Protecting Yourself From Indoor Air Pollution


The word ‘pollution’ usually invokes images of smoggy city-skylines and industrial power stations, but what about the pollution we don’t see?

The air we breathe inside our homes may actually contain pollutants of its own. Invisible, but no less hazardous – accounting for an estimated one-third of our nation’s health bill.

The good news is that with some simple precautions, you can ensure the air in your home stays clean. Before we find out how to prevent indoor air pollution, let’s take a quick look at what it is and what causes it.

Indoor air pollution is the accumulation of hazardous airborne substances within a building or structure, sometimes to toxic levels. It is mostly caused by inadequate ventilation, malfunctioning appliances, and various chemicals within the home. Indoor air pollutants can have a wide range of health effects. From headaches and fatigue, to asthma and other respiratory problems. In the most severe cases, the can even cause death.

Common indoor air pollutants:

  1. Radon – a byproduct of decomposing radium found in the ground beneath buildings. Radon gas seeps through cracks in walls and foundations. It’s the leading cause of lung cancer in non-smokers.


    • Carbon Monoxide – comes from fuel-burning appliances such as gas stoves and water-heaters that are not properly installed and ventilated. This gas interferes with the delivery of oxygen throughout the body.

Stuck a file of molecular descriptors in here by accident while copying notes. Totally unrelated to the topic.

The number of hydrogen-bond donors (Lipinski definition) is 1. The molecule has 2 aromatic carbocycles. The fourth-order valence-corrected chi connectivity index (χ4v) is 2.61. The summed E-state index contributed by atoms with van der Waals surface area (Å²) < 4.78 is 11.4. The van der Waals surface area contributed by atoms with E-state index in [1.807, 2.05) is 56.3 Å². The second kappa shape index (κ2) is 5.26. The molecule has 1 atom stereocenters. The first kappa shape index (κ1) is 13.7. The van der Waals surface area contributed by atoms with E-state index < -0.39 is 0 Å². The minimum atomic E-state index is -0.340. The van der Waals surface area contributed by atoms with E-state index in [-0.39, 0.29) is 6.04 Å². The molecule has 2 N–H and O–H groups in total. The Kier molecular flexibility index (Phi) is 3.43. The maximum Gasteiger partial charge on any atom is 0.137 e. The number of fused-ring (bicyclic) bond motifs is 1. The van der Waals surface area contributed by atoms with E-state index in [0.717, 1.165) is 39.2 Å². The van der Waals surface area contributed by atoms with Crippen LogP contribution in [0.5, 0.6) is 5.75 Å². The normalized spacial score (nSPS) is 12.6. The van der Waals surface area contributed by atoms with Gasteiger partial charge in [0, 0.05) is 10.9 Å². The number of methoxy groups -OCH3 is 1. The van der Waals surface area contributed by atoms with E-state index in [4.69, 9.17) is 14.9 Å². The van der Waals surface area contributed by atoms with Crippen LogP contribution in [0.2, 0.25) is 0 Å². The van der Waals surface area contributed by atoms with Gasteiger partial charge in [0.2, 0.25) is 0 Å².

• Dusts and Mold – an abundance of dust or mold build-up is usually due to inadequate ventilation. These types of particles can trigger wheezing and shortness of breath, and contribute to the epidemic of asthma, as well as pulmonary disease.


  • Volatile Organic Compounds – compounds found in household cleaners, pesticides, paints/lacquers/varnishes, equipment, and building materials that evaporate into the air. These can cause adverse reactions and damage the central nervous system.

The Global Scale of Indoor Pollution

On a worldwide level, the human health impact is staggering. According to the World Health Organization, nearly 2 million people die every year from an illness directly attributed to their indoor environment. Half of pneumonia related deaths in young children are caused by inhalation of particle matter found indoors.

The health risks of indoor air pollution are greater for people living in the poorer developing countries of the world. It’s estimated that about 3 billion people worldwide still use open fuel sources, or burn biomass to cook and heat their homes. In their homes, the concentration of hazardous particles can be 100 times more than the standards established for safe air.

This doesn’t mean that indoor air pollution is of no concern for a modern residential home. The American Medical Association has estimated that over thirty percent of our national health bill may be attributable to indoor air pollution. If you’re wondering about the quality of the air in your home, you are not alone. Many people are testing to see if pollutants are present, and making improvements to their homes to minimize pollutant buildup.

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